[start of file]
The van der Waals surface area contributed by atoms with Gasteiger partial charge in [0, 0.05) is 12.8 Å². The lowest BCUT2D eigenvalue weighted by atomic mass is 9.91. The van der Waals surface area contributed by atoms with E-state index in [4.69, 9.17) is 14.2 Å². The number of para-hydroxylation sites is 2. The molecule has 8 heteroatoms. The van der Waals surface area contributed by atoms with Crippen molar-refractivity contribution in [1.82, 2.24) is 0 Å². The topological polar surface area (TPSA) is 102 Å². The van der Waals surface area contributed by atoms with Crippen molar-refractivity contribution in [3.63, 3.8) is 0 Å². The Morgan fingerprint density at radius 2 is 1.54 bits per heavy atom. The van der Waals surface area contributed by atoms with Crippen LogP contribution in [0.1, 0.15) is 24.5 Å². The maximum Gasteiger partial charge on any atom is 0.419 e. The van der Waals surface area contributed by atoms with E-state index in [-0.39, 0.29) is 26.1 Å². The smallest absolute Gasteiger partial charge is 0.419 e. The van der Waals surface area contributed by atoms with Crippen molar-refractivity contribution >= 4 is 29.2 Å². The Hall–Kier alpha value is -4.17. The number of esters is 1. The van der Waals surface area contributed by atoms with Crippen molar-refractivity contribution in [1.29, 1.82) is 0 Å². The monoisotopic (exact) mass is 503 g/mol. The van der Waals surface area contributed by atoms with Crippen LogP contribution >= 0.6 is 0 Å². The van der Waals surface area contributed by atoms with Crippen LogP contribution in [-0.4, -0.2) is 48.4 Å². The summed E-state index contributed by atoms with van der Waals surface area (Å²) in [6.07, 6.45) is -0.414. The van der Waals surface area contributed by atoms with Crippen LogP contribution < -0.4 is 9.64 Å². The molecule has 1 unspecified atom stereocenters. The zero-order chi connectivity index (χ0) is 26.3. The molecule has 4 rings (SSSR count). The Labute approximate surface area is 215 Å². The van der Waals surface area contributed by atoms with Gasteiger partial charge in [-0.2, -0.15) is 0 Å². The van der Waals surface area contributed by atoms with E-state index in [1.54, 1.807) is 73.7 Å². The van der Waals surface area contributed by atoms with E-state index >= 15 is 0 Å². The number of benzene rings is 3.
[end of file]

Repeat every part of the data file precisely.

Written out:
The van der Waals surface area contributed by atoms with Gasteiger partial charge in [0, 0.05) is 12.8 Å². The lowest BCUT2D eigenvalue weighted by atomic mass is 9.91. The van der Waals surface area contributed by atoms with E-state index in [4.69, 9.17) is 14.2 Å². The number of para-hydroxylation sites is 2. The molecule has 8 heteroatoms. The van der Waals surface area contributed by atoms with Crippen molar-refractivity contribution in [1.82, 2.24) is 0 Å². The topological polar surface area (TPSA) is 102 Å². The van der Waals surface area contributed by atoms with Crippen molar-refractivity contribution in [3.63, 3.8) is 0 Å². The Morgan fingerprint density at radius 2 is 1.54 bits per heavy atom. The van der Waals surface area contributed by atoms with Crippen LogP contribution in [0.1, 0.15) is 24.5 Å². The maximum Gasteiger partial charge on any atom is 0.419 e. The van der Waals surface area contributed by atoms with E-state index in [-0.39, 0.29) is 26.1 Å². The smallest absolute Gasteiger partial charge is 0.419 e. The van der Waals surface area contributed by atoms with Crippen molar-refractivity contribution >= 4 is 29.2 Å². The Hall–Kier alpha value is -4.17. The number of esters is 1. The van der Waals surface area contributed by atoms with Crippen molar-refractivity contribution in [1.29, 1.82) is 0 Å². The monoisotopic (exact) mass is 503 g/mol. The van der Waals surface area contributed by atoms with Crippen LogP contribution >= 0.6 is 0 Å². The van der Waals surface area contributed by atoms with Crippen LogP contribution in [-0.4, -0.2) is 48.4 Å². The summed E-state index contributed by atoms with van der Waals surface area (Å²) in [6.07, 6.45) is -0.414. The van der Waals surface area contributed by atoms with Crippen LogP contribution < -0.4 is 9.64 Å². The molecule has 1 unspecified atom stereocenters. The zero-order chi connectivity index (χ0) is 26.3. The molecule has 4 rings (SSSR count). The Labute approximate surface area is 215 Å². The van der Waals surface area contributed by atoms with Gasteiger partial charge in [-0.2, -0.15) is 0 Å². The van der Waals surface area contributed by atoms with E-state index in [1.54, 1.807) is 73.7 Å². The van der Waals surface area contributed by atoms with E-state index >= 15 is 0 Å². The number of benzene rings is 3.